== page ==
Photo credits (top-bottom): Andrew Strasser, Strasser, Bridget Maniaci, Strasser
For the past year or so, Pittsburgh mashup artist Girl Talk (Gregg Gillis) has been essentially taking a victory lap, touring the world after the success of Feed the Animals, an album constructed using more than 300 samples of pop and hip hop songs. His concerts are known for their craziness, which may include giant toilet paper cannons, dozens of fans dancing onstage, and Gillis removing most of his clothes.
On Friday he returns to Pittsburgh for his biggest local show yet, a performance at the new Amphitheatre at Station Square, along with Wiz Khalifa, Grand Buffet, and a host of other prominent local acts. We gave Gregg a call to discuss the upcoming show, laptop breaking incidents, and the MC Hammer effect.
Your show on Friday is pretty much a who’s who of Pittsburgh music. How did this lineup come together?
We had a couple of different ideas for a summer show. One of them was more of a national festival, and then that fell through. The next idea was a smaller national festival, and while I was coming up with a list of Pittsburgh bands that I would want to have involved, it kind of came to light that it might just be cool to have it be an all-Pittsburgh thing. So I sent Mike Sanders (of Opus One) a list of 20 bands that I’d be happy with, and he went through and kind of picked out his handful of favorites. Everyone we picked was able to do it, which was a cool thing.
The venue you’re playing on Friday is much larger than some you’ve played here in the past. Are you concerned about the size of the venue hurting the party atmosphere at all?
Sure, that’s always a concern, especially in Pittsburgh where a lot of people have seen me over the years in different size venues. But this summer has been almost exclusively festivals, so this will actually be one of the more intimate shows of the past two or three months.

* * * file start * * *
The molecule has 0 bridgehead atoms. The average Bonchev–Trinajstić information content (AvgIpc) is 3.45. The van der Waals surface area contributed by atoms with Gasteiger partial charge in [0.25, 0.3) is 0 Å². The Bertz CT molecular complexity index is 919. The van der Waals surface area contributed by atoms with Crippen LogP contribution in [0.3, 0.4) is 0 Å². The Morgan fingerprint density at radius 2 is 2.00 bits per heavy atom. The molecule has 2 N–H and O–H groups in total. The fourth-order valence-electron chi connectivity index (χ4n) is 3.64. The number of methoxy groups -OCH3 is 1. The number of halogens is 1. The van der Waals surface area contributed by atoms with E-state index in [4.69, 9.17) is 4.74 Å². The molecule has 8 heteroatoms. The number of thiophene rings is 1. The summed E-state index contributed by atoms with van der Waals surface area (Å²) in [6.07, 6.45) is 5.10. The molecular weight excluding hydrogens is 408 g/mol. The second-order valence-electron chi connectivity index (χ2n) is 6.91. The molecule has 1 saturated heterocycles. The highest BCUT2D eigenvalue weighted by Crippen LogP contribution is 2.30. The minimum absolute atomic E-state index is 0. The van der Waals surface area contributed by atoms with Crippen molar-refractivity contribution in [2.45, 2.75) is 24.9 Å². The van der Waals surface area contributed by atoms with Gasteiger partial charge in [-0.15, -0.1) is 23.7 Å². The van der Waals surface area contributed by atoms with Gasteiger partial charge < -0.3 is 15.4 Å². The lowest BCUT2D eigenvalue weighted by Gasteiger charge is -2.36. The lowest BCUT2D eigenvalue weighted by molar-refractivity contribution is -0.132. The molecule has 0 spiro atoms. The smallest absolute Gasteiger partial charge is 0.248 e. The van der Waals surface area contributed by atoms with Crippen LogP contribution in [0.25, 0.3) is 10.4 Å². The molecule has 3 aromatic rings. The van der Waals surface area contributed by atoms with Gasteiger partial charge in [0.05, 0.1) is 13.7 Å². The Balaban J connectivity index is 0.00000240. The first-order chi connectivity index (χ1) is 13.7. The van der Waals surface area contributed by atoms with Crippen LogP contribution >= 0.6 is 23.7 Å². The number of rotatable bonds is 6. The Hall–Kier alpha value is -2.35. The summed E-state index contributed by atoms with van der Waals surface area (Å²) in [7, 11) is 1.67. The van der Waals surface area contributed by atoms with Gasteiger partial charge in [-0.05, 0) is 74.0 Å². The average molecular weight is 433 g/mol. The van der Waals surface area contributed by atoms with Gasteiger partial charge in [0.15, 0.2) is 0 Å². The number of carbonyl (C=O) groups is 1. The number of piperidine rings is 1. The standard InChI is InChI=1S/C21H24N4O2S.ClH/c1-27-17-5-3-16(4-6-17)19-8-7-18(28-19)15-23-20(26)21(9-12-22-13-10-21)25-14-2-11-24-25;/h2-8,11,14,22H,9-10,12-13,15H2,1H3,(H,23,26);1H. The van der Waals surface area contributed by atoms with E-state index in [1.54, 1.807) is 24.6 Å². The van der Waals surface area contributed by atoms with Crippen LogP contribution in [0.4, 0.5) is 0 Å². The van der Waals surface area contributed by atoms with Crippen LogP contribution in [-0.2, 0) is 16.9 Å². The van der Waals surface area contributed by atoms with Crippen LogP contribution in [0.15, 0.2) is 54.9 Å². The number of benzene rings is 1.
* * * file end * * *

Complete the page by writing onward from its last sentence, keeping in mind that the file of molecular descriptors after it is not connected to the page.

I feel like it’s easy to start catering the set musically and visually to the festival crowd. You learn certain things each trip out, and we’ve been fine-tuning the whole process. Our set for the larger outdoor crowd is at a point that I’m very confident with. When I first started doing festivals a couple years ago I was a little paranoid about that because I was used to doing smaller club shows, but I think it’s gone really great over the years.
How much time do you get to spend in Pittsburgh these days?
This summer I’ve been doing festival shows, and those have almost all been on weekends. So I’m usually here Monday, Tuesday, Wednesday, Thursday, and then flying out for the weekend festival thing. I’m still spending a lot of time here and just occasionally doing more extended tours. In the spring I did a month straight of college shows, and last fall I did a month and half around the U.S. But I’m spending at least half of my time here.
Do you get recognized on the street often?
Occasionally. I get excited when it goes down. In other parts of the country, I’m pretty anonymous. Even outside of my shows on the last tour, a lot of times we were doing a video blog, and a few of those days I’d go outside and there’d be a line for the show and I’d go interview people, and most of the time no one would have any idea who I was.
A lot of your early shows were in people’s basements. What do you remember most about those shows?
A whole different level of intensity. It’s definitely easier to perform when you have people buying tickets and they’re excited to be a part of what’s happening. Back then I played a lot of art galleries, a lot of basements, and the majority of the time I was opening for someone. Or if it was my own show, it was hard to get people to come out. Obviously with that level of intimacy it’s easy to communicate with people. But there were many of those shows where people didn’t want to be there or had already made up their mind that they weren’t going to have a good time. So those shows can be very mentally tough, especially when you do lots of them.
There was so much chaos back then, just touring around, showing up at venues where people forgot they booked your show, fights breaking out, people trying to unplug you while you’re playing, just so much insanity. I look back fondly on it but there’s definitely a lot of dark moments scattered throughout.